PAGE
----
Droste Effect Fractal Photography
The Droste Effect is a fascinating art technique that is used in drawing, painting, photography, and other arts. It's a fractal idea, where a recurring image or theme is repeated, smaller and smaller, into the depths of the image. This is also known as "mise en abyme" - placed into abyss. The technique has been around for centuries and centuries, and is seen in medieval art, for example. The name "Droste Effect" comes from a specific add for Droste Dutch cocoa where the cocoa container shows an image of a smaller cocoa container, which shows a picture of a smaller cocoa container, and so on.
While some people say you need high end software to do this effect, clearly you don't because people in medieval days were doing it :). All you need is patience and a creative spirit. I've done my Droste Effect work with Photoshop Elements 11, with no plug-ins. You can do this with any paint program, or, heck, any pencil or brush. It just takes some imagination and a sense of what image you wish to portray.
When I went web-surfing to find Droste Effect examples, so many of them seemed harsh or angry. Maybe that's a sign of the angsty times we live in. So I decided I wanted to do something compassionate. Something to remind ourselves to care for ourselves. We each deserve love and gentleness.
A key for the Droste Effect is that you need a "frame" or container to somehow separate the inner images from the other ones. In the cocoa example it was the tin itself. In many droste effect images it's a spiral or a picture frame. But in my case, here, I wanted an organic image. So I decided to use my own arms as the lower part of the frame, and to create the inner version as a sort of matryoshka doll. I'm Ukrainian and grew up with matryoshka nesting dolls. Those are the sort of egg-shaped wooden dolls that nest within each other - usually a loving family. I thought that doing a version where a person cares for themselves - their "inner child" as it were - would help express what I was feeling about the topic. So I needed to be able to have my arms on the bottom cradling "the inner me" and then my head to form that doll-head top.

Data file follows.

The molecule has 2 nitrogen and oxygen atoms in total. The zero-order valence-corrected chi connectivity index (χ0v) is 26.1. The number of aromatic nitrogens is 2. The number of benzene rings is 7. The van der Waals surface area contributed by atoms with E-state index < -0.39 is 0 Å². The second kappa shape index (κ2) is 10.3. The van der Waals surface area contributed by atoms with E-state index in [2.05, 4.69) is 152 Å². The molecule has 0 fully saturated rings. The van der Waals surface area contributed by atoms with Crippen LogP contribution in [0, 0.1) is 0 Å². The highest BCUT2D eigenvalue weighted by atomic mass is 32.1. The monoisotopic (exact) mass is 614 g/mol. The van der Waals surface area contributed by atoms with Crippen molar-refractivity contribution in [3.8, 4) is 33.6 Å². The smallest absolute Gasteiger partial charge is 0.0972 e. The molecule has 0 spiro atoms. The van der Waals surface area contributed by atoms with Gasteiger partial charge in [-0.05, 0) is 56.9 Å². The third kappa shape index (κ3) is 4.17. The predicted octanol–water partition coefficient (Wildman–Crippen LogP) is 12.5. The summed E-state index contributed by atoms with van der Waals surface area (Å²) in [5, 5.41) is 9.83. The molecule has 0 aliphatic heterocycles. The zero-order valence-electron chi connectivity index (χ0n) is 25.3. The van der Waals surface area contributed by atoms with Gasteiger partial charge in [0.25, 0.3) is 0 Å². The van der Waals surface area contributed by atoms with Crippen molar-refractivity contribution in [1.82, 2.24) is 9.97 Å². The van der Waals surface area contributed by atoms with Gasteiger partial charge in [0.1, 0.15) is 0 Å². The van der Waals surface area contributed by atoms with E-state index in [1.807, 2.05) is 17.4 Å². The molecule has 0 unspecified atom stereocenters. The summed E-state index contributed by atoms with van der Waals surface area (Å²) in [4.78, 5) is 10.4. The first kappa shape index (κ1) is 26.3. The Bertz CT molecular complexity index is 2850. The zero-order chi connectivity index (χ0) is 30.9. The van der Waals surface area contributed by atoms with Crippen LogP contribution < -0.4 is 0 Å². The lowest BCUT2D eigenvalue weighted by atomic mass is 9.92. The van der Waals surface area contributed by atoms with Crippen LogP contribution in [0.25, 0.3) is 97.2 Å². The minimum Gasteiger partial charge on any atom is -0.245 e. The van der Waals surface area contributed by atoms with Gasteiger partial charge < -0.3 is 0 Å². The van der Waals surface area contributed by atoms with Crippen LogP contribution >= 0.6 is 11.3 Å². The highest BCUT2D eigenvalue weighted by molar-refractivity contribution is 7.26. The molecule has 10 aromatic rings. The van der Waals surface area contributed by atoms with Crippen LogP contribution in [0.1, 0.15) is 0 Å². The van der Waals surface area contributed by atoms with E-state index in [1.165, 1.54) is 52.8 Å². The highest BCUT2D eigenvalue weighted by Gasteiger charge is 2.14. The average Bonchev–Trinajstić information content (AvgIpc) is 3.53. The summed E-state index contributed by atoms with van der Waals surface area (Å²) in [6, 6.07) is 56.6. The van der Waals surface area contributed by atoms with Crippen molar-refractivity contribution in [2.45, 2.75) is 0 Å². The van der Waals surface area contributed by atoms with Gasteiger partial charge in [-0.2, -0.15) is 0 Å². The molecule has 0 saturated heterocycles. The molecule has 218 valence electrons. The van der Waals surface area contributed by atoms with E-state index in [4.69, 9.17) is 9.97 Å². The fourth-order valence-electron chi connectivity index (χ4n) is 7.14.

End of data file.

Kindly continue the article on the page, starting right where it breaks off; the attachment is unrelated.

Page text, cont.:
I set up my EOS40D on a tripod in front of a blank curtain. I wore a soft, fuzzy robe so that the layers would gently blend in to each other. I set a 10-second timer on the camera, pressed the shutter, and then moved to stand before the curtain. I cradled my arms beneath where the "smaller me" would be held.
I brought that image into Photoshop Elements 11. But, again, you can do this in pretty much anything.
So that was my base image. I then made a second copy of the image and reduced its size. In Photoshop you do this with layers - in other packages you would do the work in its own window and then "paste" the new smaller version on top of the original. Either way, I carefully erased around the edges of my head to create that "doll head" effect. I also carefully worked with the lower area so that the cuffs of my "main body" sleeves overlapped the inner me, nestling the inner me within the outer me's arms. This is where you take your time and do it slowly. You want this to look natural together.
Then you repeat the process.
Here's the final version!
Post in my forums if you have any questions!
If you want to do a spiral version of a droste effect image, here's the instructions -
Drost Effect Photography
Droste Effect - Basics and Main Page
Droste Effect Spiral tutorial
Droste Effect Transparency Spiral tutorial
Droste Effect Dart Board Spiral tutorial
Droste Effect Medallion Spiral tutorial
Droste Effect Pantheon Spiral tutorial
Photography Basics and Tips - main page
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